Does going Public make the CEO lose his "full control" over the company?


I could not understand why does a company (hint: Facebook) not want to go public.

I can understand that it is important for a CEO to have full control of a company, but if the company hands off 49% of itself to the public, with the CEO taking 51%, wouldn't the final decision still be of the CEO? Or am I misunderstanding something here?

Entrepreneurs Company Large Companies

asked Sep 22 '11 at 13:45
317 points
Get up to $750K in working capital to finance your business: Clarify Capital Business Loans

4 Answers



When you only have 49% you are in danger of loosing your job, but even a shareholder with 1 share can sue you if you violate his rights. The moment you sell one single share you are not any longer in FULL control.

Try taking out all profits without paying the one share holder his part and you end up in court.

That said, it is about cashing out. A company has no value unless you sell it. Companies may need money and hey, founders may also want some ;)

answered Sep 22 '11 at 14:00
Net Tecture
11 points
  • I know this concern is true of my company. We made the decision to never go public (and go as far as actually put that in the operating agreement). Not only does it put control of the company in jeopardy, but also creates a conflict of interest...please the shareholders to the detriment of the customers, or please the customers to the detriment of the shareholders. – Jason Mc92 12 years ago


There are minority-shareholder issues which should not be underestimated. However, there are plenty of other issues as well.

Let's imagine you have a board of directors with 3 members. Our pretend company is still privately held and all the board members are shareholders and all shareholders are represented on the board. Let's even make it more interesting saying that the percentages of ownership are as follows:

Board Member A: 51%
Board Member B: 30%
Board Member C: 19%

At this point, Board Member A is certain to win any vote since he can cast all of his votes and override anyone else. If the company goes public, that is, the company sells shares, this could (depending on the structure of things) dilute Board Member A to the point he has less than 51%. At this point, the votes could go any way.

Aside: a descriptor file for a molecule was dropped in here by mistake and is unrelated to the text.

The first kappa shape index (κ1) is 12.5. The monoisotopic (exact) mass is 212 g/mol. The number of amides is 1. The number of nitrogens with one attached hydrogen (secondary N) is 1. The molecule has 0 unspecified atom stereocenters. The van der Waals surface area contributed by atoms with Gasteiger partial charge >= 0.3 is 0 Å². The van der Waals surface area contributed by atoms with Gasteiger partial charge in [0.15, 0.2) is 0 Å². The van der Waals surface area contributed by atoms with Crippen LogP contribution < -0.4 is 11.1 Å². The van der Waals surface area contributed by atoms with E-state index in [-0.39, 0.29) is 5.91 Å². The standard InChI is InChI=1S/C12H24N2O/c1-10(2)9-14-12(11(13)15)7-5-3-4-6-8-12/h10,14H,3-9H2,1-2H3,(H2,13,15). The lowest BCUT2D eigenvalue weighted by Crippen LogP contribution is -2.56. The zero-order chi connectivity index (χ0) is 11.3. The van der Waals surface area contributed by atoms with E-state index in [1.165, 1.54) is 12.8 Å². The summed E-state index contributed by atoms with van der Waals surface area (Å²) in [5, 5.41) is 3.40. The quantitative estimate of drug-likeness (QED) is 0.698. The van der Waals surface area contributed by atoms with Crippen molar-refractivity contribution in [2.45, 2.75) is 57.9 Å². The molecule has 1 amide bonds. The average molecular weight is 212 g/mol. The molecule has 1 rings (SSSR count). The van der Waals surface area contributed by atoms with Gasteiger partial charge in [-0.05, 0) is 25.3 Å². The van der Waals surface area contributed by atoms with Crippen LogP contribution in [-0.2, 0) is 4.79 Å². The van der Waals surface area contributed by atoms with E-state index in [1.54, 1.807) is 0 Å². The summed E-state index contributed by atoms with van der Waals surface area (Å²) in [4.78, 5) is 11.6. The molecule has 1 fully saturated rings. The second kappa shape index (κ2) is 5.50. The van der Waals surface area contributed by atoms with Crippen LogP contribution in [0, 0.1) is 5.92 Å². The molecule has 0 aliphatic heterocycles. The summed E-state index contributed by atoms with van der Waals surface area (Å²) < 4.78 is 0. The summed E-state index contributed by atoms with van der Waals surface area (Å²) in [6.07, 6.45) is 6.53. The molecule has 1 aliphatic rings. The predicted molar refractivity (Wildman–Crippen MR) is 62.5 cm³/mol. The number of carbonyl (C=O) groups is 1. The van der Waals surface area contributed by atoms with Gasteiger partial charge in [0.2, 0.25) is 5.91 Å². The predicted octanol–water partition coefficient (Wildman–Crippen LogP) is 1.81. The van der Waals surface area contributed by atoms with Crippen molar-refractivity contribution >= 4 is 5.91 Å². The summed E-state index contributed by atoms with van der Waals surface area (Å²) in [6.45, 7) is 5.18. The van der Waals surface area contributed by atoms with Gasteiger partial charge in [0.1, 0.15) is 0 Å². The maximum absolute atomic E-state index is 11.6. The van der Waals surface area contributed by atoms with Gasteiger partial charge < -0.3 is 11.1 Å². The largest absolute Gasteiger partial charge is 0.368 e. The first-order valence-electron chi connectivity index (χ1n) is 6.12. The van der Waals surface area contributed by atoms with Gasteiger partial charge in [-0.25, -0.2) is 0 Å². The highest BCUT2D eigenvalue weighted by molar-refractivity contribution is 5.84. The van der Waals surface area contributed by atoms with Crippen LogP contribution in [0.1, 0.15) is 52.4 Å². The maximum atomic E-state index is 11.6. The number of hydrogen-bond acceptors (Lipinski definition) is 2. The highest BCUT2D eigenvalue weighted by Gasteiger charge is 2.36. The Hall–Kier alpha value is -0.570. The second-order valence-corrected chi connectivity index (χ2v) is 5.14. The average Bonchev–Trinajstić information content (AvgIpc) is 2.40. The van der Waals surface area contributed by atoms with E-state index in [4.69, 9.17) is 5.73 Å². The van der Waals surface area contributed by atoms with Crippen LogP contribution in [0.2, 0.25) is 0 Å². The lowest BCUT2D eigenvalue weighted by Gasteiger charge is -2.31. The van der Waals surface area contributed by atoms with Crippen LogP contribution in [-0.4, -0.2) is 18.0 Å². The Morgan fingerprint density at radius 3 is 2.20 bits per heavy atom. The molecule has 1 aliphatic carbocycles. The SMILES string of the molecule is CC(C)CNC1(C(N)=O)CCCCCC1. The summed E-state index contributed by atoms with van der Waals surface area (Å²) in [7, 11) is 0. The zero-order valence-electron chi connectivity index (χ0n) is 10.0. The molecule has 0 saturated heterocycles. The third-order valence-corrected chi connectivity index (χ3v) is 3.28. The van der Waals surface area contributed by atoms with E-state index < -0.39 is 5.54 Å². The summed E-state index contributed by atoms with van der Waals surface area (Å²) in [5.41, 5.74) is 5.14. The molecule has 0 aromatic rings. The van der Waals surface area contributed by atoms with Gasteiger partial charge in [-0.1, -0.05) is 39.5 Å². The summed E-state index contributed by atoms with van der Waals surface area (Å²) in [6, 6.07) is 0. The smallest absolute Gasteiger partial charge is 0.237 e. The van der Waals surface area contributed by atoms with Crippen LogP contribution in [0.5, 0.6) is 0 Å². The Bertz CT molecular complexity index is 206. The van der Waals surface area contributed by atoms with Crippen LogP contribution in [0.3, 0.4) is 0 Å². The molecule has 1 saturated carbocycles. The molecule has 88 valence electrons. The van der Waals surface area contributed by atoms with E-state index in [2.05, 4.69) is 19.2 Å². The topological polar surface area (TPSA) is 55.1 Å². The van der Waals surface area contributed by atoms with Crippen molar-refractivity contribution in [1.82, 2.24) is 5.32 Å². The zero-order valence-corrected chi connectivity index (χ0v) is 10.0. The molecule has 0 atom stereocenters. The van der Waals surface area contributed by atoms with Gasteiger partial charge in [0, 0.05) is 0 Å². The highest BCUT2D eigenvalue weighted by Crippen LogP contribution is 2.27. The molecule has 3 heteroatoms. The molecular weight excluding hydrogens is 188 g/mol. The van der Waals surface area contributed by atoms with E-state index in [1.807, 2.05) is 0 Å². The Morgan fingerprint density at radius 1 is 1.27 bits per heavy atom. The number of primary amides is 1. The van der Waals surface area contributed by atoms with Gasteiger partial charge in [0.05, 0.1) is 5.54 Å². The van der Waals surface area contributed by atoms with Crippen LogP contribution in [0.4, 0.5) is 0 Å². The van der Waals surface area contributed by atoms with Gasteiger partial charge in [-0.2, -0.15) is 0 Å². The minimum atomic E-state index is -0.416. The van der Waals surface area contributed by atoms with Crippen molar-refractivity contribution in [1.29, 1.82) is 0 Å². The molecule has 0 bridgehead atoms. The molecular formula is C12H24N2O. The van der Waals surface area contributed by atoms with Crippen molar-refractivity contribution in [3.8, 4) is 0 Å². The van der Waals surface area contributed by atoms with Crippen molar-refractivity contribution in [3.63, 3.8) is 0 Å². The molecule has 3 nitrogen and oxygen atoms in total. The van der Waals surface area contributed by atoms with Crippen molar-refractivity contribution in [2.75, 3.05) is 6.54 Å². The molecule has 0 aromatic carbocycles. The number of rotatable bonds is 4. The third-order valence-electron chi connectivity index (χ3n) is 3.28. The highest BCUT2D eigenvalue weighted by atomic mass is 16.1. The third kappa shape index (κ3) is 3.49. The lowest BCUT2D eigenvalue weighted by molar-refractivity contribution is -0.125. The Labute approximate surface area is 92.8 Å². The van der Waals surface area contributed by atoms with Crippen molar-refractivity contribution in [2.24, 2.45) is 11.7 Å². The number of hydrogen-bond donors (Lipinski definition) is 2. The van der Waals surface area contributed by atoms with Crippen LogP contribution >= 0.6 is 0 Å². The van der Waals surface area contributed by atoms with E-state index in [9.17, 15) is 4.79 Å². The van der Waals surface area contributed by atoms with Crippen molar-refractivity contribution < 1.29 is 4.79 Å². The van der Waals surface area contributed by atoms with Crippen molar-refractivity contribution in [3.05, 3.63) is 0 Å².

Another thing to consider is that bringing in new owners (e.g., by a public sale of stock) allows those new owners a voice - and a vote - in the operations. A may feel comfortable with B and C but D (a new member) can also attempt to influence B and C. If D is successful, A could find himself in trouble.

answered Sep 22 '11 at 14:18
1,194 points
  • this is the point i don't get. I mean as long as A (CEO) make sure his shares do not get diluted below 51%, it doesn't really matter what B, C, D.. Z decides, he can still decide everything by himself right? – Pacerier 12 years ago


You can't necessarily keep 51%. For example, in the UK a company has to have at least 75% of its stock in public circulation in order to float on the London Stock Exchange.

answered Sep 22 '11 at 15:04
Mike Scott
691 points
  • I mean even if he isn't in the London Stock Exchange, he would still be listed in the other exchanges while keeping at least 51% to himself right? – Pacerier 12 years ago


It's not just about control, either. Facebook in particular has a habit of making changes to their service that really annoy a whole lot of people. When they first brought out newsfeed, millions of people protested, and their HQ got mobbed for a couple days. Of course, those were still only a fraction of the total amount of users they had, but you can imagine what a rollercoaster that would have been for the company's stock if they'd been public at the time.

Zuckerberg has as much as said that they're planning to announce a few more changes this year that they expect people to protest, and he doesn't want to have to worry about their stock while they do.

answered Sep 22 '11 at 19:18
282 points
  • i don't get it, why worry about the stock then if he doesn't want to worry about it, just let it drop and rise and drop and rise no ? – Pacerier 12 years ago
  • Because it makes the company look bad, leads to bad press and is a distraction for the employees who own stock. Once a company's public, the pressure is on the CEO to keep the stock up, and failure to do so will make them look bad and erode their influence. – Cass 12 years ago
  • ic, so the benefit of being private is that no one actually knows how poor/rich they are and no one will even know if they are in a deep soup or not? – Pacerier 12 years ago

Your Answer

  • Bold
  • Italic
  • • Bullets
  • 1. Numbers
  • Quote
Not the answer you're looking for? Ask your own question or browse other questions in these topics:

Entrepreneurs Company Large Companies